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Gas

Gas is when air builds up in your small intestine and large intestine. Flatulence is when gas passes through the rectum and belching, or burping, is when gas passes through the mouth.

Related to Gas

Overview

Overview

  • Gas in the digestive tract is when air builds up in your intestines.
  • Passing gas through the mouth is called belching or burping. Passing gas through the rectum is called flatulence.
  • Gas comes from either swallowed air or the breakdown of undigested food by bacteria in the large intestine.
  • Passing gas is normal. Everyone does it.
  • Gas can collect in some parts of the digestive tract, causing bloating (swelling) and discomfort or pain.
  • Most gas has no odor (smell). When there is an odor, it is caused by bacteria in the large intestine that release small amounts of gases, such as hydrogen sulfide.
  • The amount of gas that people have is different for each person. Most people pass between a pint and a half gallon of gas each day.
  • Generally, gas is not caused by a disease. If you have a lot of gas that doesn’t go away, tell your doctor.
Causes

Causes

Swallowed air

  • The most common cause of gas is swallowed air.
  • Each time we swallow, a small amount of air enters the stomach. The gas then travels to the small intestine where part of it is absorbed into the body. The rest of the gas travels into the colon to be passed out through the rectum (flatulence).
  • Sometimes, part of the gas is burped out through the mouth instead of going to the intestine.
  • Some things cause you to swallow more air, including:
    • Drinks that are carbonated (have bubbles or fizz).
    • Being under a lot of stress.
    • Having post-nasal drip.
    • Chewing gum.
    • Smoking.
    • Eating quickly.
    • Wearing poor fitting dentures.

Diet

  • Certain foods can cause more gas, because they are not fully broken down in the intestine.
  • Once they reach the colon, certain foods are fermented by bacteria, which causes gas.
  • Large amounts of fiber in your diet can cause gas.
  • Some foods that cause more gas are:
    • Cauliflower.
    • Brussels sprouts.
    • Dried beans.
    • Broccoli.
    • Cabbage.
    • Bran.
    • Artificial sweeteners.
  • Not having enough lactase, which is an enzyme in the small intestine needed to digest lactose (the sugar in milk and dairy products), can cause gas.
    • Your doctor may suggest not eating dairy products or test to assess if you are lactose intolerant.
  • Eating large amounts of foods that have fructose, which is a sugar often found in fruits, or high-fructose corn syrup, can cause gas.

Conditions

  • Frequent burping, along with reflux, could be a sign of GERD, or gastroesophageal reflux disease.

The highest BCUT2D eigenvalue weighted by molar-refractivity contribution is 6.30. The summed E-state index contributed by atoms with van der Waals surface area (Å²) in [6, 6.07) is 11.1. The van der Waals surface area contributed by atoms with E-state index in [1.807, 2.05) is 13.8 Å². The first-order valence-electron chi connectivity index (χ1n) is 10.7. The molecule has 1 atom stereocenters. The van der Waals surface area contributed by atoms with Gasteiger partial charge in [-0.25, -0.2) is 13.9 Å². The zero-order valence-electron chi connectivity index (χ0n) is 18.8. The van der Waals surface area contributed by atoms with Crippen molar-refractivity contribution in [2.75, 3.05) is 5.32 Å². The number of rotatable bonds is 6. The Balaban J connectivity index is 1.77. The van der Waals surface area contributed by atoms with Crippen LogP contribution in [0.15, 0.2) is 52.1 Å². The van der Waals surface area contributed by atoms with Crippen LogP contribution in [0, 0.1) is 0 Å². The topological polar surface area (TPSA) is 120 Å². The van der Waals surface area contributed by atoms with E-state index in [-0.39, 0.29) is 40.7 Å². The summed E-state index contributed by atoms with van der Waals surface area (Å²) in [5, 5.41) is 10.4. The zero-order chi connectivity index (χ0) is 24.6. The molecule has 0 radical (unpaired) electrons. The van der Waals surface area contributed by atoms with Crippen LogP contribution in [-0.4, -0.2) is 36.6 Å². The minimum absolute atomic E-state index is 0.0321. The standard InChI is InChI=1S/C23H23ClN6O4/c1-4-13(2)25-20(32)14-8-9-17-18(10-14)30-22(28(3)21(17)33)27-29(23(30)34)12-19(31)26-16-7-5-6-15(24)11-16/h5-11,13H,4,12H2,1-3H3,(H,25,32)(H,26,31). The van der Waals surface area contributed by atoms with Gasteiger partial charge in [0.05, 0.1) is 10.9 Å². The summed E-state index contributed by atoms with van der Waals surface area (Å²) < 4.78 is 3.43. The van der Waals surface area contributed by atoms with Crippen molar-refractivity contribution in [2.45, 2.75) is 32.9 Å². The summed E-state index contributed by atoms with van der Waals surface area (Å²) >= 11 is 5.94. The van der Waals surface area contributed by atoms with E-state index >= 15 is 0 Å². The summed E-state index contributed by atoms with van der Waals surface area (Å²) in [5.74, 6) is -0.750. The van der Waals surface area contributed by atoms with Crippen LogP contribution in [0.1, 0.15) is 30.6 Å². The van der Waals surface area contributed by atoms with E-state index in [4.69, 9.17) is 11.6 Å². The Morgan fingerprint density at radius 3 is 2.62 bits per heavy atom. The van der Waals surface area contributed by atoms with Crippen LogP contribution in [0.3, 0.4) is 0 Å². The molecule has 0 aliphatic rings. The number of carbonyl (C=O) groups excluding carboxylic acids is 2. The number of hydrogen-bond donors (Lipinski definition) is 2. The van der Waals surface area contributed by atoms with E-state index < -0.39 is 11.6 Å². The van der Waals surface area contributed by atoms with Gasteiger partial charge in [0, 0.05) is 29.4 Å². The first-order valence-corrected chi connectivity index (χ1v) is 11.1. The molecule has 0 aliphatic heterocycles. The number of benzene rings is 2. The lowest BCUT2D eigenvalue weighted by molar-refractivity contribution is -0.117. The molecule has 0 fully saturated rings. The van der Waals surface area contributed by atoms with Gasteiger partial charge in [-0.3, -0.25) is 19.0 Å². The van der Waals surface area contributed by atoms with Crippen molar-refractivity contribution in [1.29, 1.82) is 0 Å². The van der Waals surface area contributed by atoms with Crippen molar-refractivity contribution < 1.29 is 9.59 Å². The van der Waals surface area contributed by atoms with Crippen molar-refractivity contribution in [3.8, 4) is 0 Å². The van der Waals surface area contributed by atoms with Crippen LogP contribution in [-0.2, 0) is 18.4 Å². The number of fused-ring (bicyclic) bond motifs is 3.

• Increased gas and bloating can be seen with small intestinal bacterial overgrowth (SIBO), a condition where the numbers of bacteria in the small bowel are increased above the normal level.
When to See Your Doctor

When to See Your Doctor

Passing gas is a normal bodily function. It’s needed to get rid of gas from your body. If you have persistent or extreme belching (or burping) or flatulence, tell your doctor.
  • If you feel bloated all the time, or have a severe increase in gassiness, you should talk to your doctor.
  • If your symptoms don’t go away, or get worse, even after using at-home remedies, see your doctor.
Treatment

Treatment

If your gas is causing you pain or discomfort, there are ways to help feel better. If you don’t feel better, talk to your doctor.

Daily habits

  • Don’t chew gum or suck on hard candies. Doing so causes you to swallow more air.
  • Check with a dentist to make sure your dentures fit the right way.
  • Walking, jogging or moving around may help pass gas.
  • Don’t drink bubbly or fizzy drinks.
  • Eat less foods that have high-fructose corn syrup.
  • Try getting rid of milk and milk products, such as cheese. If this helps you feel better, talk to your doctor to see if you might be lactose intolerant.
  • Eat less of the foods that are known to cause more gas, such as cauliflower, Brussels sprouts, bran, beans, broccoli and cabbage. Make sure you get fiber in other ways to help balance out your diet.
  • Try a low-FODMAP diet.

Over-the-counter (OTC) medicine

There are several OTC medicines that can help get rid of gas for some people.
  • Digestive enzymes, such as lactose supplements.
  • For gas that is caused by beans or veggies, try a-galactosidase pills.
  • Peppermint.

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